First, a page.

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An unexpected opportunity
(January 5, 2010) Bob Little has played the game of sailing at nearly every level, and would have likely been racing a Lido 14 with his kids last November if not for an unexpected phone call and opportunity. Here is his story:
It wasn't the type of phone call a guy like me would expect on a random late October night on the way home from work. It was a message from Paul Cayard asking if I would be interested in joining him and his RC44 program 'Katusha' as the Helmsman in their next event called the Gold Cup in Dubai. "Interested? Dubai? Paul Cayard? Me? Helmsman? Is this for real, I thought?"
I dialed him back and learned that he needed a helmsman for the fleet racing portion of the event who is qualified as a category 1 sailor and willing to make the trip to the UAE during the entire week of the Thanksgiving holiday here in the states. It took all of two minutes to get the support of my wife "Mrs Peaches" (more on that name later), so I jumped at the opportunity.
Now... I have sailed with Paul before on John Kilroy's Farr 40 program, so this was not a total cold callÖ but why me? in this amazing event 8,500+ miles from home? Letís be fair, I am not out sailing on a daily basis these days. And as far as Paul Cayard goes, I presume I am like most other sailors... more used to reading about him sailing around the globe or keeping up on his Volvo or America's Cup email updates rather than fielding phone calls from 'the man'.
Anyway, on Saturday, November 21st before Thanksgiving I was off to the Dubai, passport in-hand, ground transportation instructions and a target weight for the morning after arrival crew weigh-in. Having no cell phone or email reception the next morning, I found my way down to the dock where I saw an amazing line-up of these RC44's. The shore teams were already populating the dock that morning with work lists and projects that needed to be done. The boats are a true sailorís machine, designed by Russell Coutts and outfitted with the best equipment and pro sailors available on the planet.
So let's see... I am in the office Friday in Los Angeles and Monday I am standing on the dock in Dubai Önot bad. A 1:00 pm dock start for starting practice that day got things rolling quickly and I definitely felt a bit rusty getting plugged into this great team of sailors. Hopefully, I would be a quick study as I was asked to play tactician while Paul drove the match race practice drills! After starting drills I was able to get some driving time in preparation for the fleet racing series later in the week. I can tell you that these boats are as hard to drive as they are fun. If you are off the pace, guys like Marco Contant and Robbie Naismith are quick to let you know your deficiencies and keep you focused!
After a couple more days of practice, we were ready to begin the event with the match race portion starting on Wednesday. We had a great series finishing 3:1 in light and shifty conditions but were penalized for an incident causing damage which deducted a couple points from our overall match race series score. Somewhere along the line Paul had written a daily report about my nickname "peaches", which apparently clogged his email with responses, for which I apologized to him about... "Sorry about that Mr. Cayard".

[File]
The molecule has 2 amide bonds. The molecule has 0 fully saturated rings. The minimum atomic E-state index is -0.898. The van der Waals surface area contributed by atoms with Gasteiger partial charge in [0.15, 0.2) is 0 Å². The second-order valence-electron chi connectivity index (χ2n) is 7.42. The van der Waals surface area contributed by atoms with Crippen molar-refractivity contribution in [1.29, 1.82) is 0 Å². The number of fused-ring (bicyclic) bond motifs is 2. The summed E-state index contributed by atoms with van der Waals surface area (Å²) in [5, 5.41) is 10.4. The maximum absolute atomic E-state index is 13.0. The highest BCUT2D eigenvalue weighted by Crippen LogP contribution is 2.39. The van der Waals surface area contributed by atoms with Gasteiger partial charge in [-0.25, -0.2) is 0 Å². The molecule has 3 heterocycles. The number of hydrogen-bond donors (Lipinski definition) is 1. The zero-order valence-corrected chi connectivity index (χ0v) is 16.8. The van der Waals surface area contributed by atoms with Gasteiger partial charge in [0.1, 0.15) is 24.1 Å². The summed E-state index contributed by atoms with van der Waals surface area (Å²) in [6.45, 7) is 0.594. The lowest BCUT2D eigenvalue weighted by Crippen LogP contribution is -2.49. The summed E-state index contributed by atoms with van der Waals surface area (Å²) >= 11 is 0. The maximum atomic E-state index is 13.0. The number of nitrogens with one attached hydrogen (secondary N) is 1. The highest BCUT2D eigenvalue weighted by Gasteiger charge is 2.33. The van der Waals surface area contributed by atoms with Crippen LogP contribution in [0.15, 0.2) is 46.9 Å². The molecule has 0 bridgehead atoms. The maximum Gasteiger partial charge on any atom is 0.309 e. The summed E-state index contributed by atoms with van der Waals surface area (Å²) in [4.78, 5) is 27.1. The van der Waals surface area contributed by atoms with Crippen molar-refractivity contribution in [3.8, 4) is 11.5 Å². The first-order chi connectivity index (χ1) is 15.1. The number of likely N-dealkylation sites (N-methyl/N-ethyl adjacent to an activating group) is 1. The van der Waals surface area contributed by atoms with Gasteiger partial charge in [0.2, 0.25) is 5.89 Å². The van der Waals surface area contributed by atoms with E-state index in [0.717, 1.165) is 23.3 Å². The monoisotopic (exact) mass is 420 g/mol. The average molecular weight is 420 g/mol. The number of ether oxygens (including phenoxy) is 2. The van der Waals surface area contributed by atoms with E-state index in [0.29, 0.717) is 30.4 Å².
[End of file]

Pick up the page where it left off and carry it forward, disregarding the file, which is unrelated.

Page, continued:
But for those interested, approximately 24 years ago I got crossed-up with some guys named Craig Leweck, Kimo Worthington and Billy Worthington doing an IOR boat delivery from LA to San Francisco for Big Boat Series, and yes, all I brought to eat for the entire six days at sea was Del Monte canned peaches. They starved, I was fine. End of story (P.S. they also thought they were pretty cool back then).
Friday dawned, the first day of fleet racing, and I was psyched to be behind the wheel of Katusha and give it my best. The conditions remained fairly light requiring major concentration and feel for the boat. It also reminded me that on every level, sailing boils down to the basics; getting line sights, judging the wind strength for boat set-up, checking current, sailing upwind to check speed, keep your head out of the boat, look for pressure, etc. But like all competitive classes it seems the whole fleet arrives at the first mark at the same time regardless of how good you start and how smart you sail. Clear air and positioning were key and we did a good job of always being in the game with finishes of 4-9-5-6-3-7-8*-10-7-4 (the 8* representing double points for our 4th place finish in the distance race, which was a tough race and a great experience in itself).
It was great sailing with Paul and all the guys on Katusha, I was truly honored to join them in Dubai; the whole event was very organized and professionally managed on and off the water. We had such a good time and I learned a lot. Departed the UAE Monday morning after Thanksgiving and after gaining 12 hours, I arrived in LA noon the same day.
Tuesday I was back at work reflecting on what seemed like a dream. I imagined it would be akin to an amateur golfer with a real job, being invited to play a scramble at the Masters at St. Andrews with the likes of Michelson, Woods, Furyk or Westwood; and then after a week in that environment returning to the office with just the reflection of an opportunity seized... and it all started with a phone call on a late October night.
When Bob isnít fielding dream phone calls, he is a Project Manager in the commercial real estate industry.
Photos from the Gold Cup in Dubai
Bob and his kids in the Lido 14
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